An Iowa man made headlines recently for his announcement that he was going on a beer fast for Lent. It wasn’t that he gave up beer for lent; this man going by J. Wilson gave up food and announced he would live solely on beer, as monks did hundreds of years ago.
Man decides to live only on beer
Ordinarily, when a man announces that he is going to live solely on beer, it elicits joking encouragement from his friends and eye-rolling from his significant other. However, J. Wilson of Iowa got the idea from reading about Bavarian monks who sustained themselves during the Lenten fast on beer and water alone, according to AOL News. He decided to undergo the same regimen, drinking several glasses of beer per day for nourishment with plenty of water. He started a blog to catalog his experiences called “Diary of a Part-Time Monk,” which will be part of a book about the whole process. The project is not a stunt to get drunk; Wilson wanted to experience sacrificing a lot in the name of pursuing one’s faith, as monks did during a fast.
Special fast requires a special brew
Wilson had to have a beer that could provide the necessary calories to keep him alive during a 46-day fast. The monks he was inspired by drank a dark, think lager called doppelbock, which was brewed specifically to keep them alive during a fast. Wilson is also the editor of a beer blog called “Brewvana” and enlisted a Des Moines brewery called the Rock Bottom Restaurant and Brewery. Rock Bottom created its Illuminator Doppelback for him to drink, and he has been living on it since Lent began. On his blog, he asserts that he will have drank just more than 21 gallons by the end of Lent, though he also told the Chicago Tribune that he was “sick of it probably four or five days in.” Lent ends on Easter Sunday, April 24.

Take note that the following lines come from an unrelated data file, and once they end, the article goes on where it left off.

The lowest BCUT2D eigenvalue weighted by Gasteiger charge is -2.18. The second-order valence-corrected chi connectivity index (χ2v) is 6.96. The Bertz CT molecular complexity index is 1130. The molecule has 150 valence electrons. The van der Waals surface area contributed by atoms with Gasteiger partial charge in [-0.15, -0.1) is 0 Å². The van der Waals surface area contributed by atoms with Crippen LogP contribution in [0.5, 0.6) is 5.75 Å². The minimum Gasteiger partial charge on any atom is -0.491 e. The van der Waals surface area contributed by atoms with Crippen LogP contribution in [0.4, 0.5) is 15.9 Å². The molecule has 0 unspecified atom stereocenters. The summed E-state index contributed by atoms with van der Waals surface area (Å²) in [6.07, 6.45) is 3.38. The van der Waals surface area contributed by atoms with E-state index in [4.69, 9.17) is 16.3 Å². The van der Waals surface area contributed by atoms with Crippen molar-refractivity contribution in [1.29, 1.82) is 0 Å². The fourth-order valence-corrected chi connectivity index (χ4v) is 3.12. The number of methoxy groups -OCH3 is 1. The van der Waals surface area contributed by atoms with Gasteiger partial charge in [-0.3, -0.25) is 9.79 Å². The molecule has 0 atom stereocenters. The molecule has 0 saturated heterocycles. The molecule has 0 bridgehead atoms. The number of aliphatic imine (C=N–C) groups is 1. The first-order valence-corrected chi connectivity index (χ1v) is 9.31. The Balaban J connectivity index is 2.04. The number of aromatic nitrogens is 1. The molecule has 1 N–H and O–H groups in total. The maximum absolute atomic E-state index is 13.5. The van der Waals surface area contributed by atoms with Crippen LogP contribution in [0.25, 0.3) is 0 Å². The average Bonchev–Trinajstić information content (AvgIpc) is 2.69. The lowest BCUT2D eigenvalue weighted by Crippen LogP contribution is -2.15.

Do not try at home
Wilson undertook the project under the supervision of medical professionals, the advice of a pastor and with the consent of his boss. The idea of living on beer is not without some precedent. The brewery of the “Paulaner monks of the Neudeck ob der Au” that he credits for inspiration is still operating. The Paulaner brand of beer is made there, and it is available worldwide. Throughout most of European history, drinking water was a dangerous proposition, and beer was the second most common source of calories besides bread. Monks, who had a religious obligation to eat little, supplemented their diet by drinking about a gallon of beer per day.
AOL News: http://www.aolnews.com/2011/04/01/iowas-j-wilson-halfway-through-beer-only-lent-fast/
Chicago Tribune: http://www.chicagotribune.com/news/opinion/ct-talk-beer-lent-j-wilson-0401-20110331,0,7274382.story
Diary of a Part Time Monk: http://diaryofaparttimemonk.wordpress.com/
Wikipedia on Paulaner: http://en.wikipedia.org/wiki/Paulaner_Brewery
See “Beer in the Middle Ages and Renaissance” by Richard Unger for more on beer in European history.
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